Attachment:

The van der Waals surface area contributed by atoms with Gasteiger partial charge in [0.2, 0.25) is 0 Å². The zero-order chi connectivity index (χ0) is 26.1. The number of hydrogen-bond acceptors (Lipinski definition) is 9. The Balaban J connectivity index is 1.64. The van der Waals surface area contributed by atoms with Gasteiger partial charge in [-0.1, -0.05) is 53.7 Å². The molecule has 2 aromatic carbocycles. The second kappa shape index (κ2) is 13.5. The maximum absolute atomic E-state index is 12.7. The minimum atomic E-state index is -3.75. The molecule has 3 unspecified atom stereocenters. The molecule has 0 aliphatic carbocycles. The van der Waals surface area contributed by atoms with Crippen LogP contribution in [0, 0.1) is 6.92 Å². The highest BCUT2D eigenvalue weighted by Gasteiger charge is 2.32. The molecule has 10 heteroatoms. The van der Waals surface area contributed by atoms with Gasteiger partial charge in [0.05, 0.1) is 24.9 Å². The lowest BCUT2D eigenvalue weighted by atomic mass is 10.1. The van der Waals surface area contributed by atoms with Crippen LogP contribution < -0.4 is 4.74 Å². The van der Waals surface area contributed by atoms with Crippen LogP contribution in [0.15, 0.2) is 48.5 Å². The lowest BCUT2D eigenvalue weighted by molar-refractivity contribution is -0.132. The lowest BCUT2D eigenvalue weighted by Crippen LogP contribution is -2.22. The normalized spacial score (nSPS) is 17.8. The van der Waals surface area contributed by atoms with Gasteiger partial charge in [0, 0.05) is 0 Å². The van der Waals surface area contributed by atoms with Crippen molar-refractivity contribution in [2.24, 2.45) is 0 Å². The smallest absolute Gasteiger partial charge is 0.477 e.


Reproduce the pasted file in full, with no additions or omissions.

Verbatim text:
The van der Waals surface area contributed by atoms with Gasteiger partial charge in [0.2, 0.25) is 0 Å². The zero-order chi connectivity index (χ0) is 26.1. The number of hydrogen-bond acceptors (Lipinski definition) is 9. The Balaban J connectivity index is 1.64. The van der Waals surface area contributed by atoms with Gasteiger partial charge in [-0.1, -0.05) is 53.7 Å². The molecule has 2 aromatic carbocycles. The second kappa shape index (κ2) is 13.5. The maximum absolute atomic E-state index is 12.7. The minimum atomic E-state index is -3.75. The molecule has 3 unspecified atom stereocenters. The molecule has 0 aliphatic carbocycles. The van der Waals surface area contributed by atoms with Crippen LogP contribution in [0, 0.1) is 6.92 Å². The highest BCUT2D eigenvalue weighted by Gasteiger charge is 2.32. The molecule has 10 heteroatoms. The van der Waals surface area contributed by atoms with Gasteiger partial charge in [0.05, 0.1) is 24.9 Å². The lowest BCUT2D eigenvalue weighted by atomic mass is 10.1. The van der Waals surface area contributed by atoms with Crippen LogP contribution < -0.4 is 4.74 Å². The van der Waals surface area contributed by atoms with Crippen LogP contribution in [0.15, 0.2) is 48.5 Å². The lowest BCUT2D eigenvalue weighted by molar-refractivity contribution is -0.132. The lowest BCUT2D eigenvalue weighted by Crippen LogP contribution is -2.22. The normalized spacial score (nSPS) is 17.8. The van der Waals surface area contributed by atoms with Gasteiger partial charge in [0, 0.05) is 0 Å². The van der Waals surface area contributed by atoms with Crippen molar-refractivity contribution in [2.24, 2.45) is 0 Å². The smallest absolute Gasteiger partial charge is 0.477 e.